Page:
Many individual disability insurance policies are customizable to fit your exact needs. Since everyone’s situation is different, this can give additional financial security , particularly when these policies are compared with employee-sponsored group policies that provide very few options. These customizations, called “riders,” can increase or lower your average costs. One common rider is a Cost of Living adjustment, so your benefits stay in sync with inflation.
What’s best for you might not be best for a relative or friend. Everyone must weigh the pros and cons of various parts of a long-term disability policy. Here are some generalized scenarios that may help add context to your decisions.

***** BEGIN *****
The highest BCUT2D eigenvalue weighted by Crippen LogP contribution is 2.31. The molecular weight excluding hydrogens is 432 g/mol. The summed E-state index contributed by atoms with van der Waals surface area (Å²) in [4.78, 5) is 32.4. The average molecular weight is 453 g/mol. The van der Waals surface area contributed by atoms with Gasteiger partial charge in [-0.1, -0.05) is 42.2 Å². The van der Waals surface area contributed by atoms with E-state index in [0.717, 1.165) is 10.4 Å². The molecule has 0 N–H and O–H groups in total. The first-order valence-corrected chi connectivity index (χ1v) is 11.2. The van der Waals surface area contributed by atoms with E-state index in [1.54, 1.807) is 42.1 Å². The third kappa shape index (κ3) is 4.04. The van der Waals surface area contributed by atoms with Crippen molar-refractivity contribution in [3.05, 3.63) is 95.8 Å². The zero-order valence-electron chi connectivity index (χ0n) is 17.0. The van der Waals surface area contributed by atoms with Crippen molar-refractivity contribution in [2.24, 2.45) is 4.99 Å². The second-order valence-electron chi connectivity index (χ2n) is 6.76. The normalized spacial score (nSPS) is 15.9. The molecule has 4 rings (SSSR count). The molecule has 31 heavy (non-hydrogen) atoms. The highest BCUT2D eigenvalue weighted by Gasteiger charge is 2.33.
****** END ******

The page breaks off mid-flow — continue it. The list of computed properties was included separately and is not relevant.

Richard, a 35-year-old male working in a professional job, would like to make sure his family’s lifestyle is protected should he not be able to work for an extended period. He’s torn between two significantly different policies. One is a policy that protects him with two years of disability benefit payments and has a 90-day elimination period. Its premium is modest. The other provides disability benefits up to his retirement age of 67 in the event of disability. It has a 180-day elimination period and costs roughly 50% more. Which should he choose? The lower premium may be enticing, but with only two years of coverage, there is a chance of significant loss should Richard not be able to work for longer than that. The average claim is for around three years, so this is a common occurrence. If the family can get by during the 180-day elimination period of the second option, it could provide more value should Richard be unable to work for a long period or potentially even permanently. Of course, you should consider your situation in thinking about coverage. Read more about this scenario.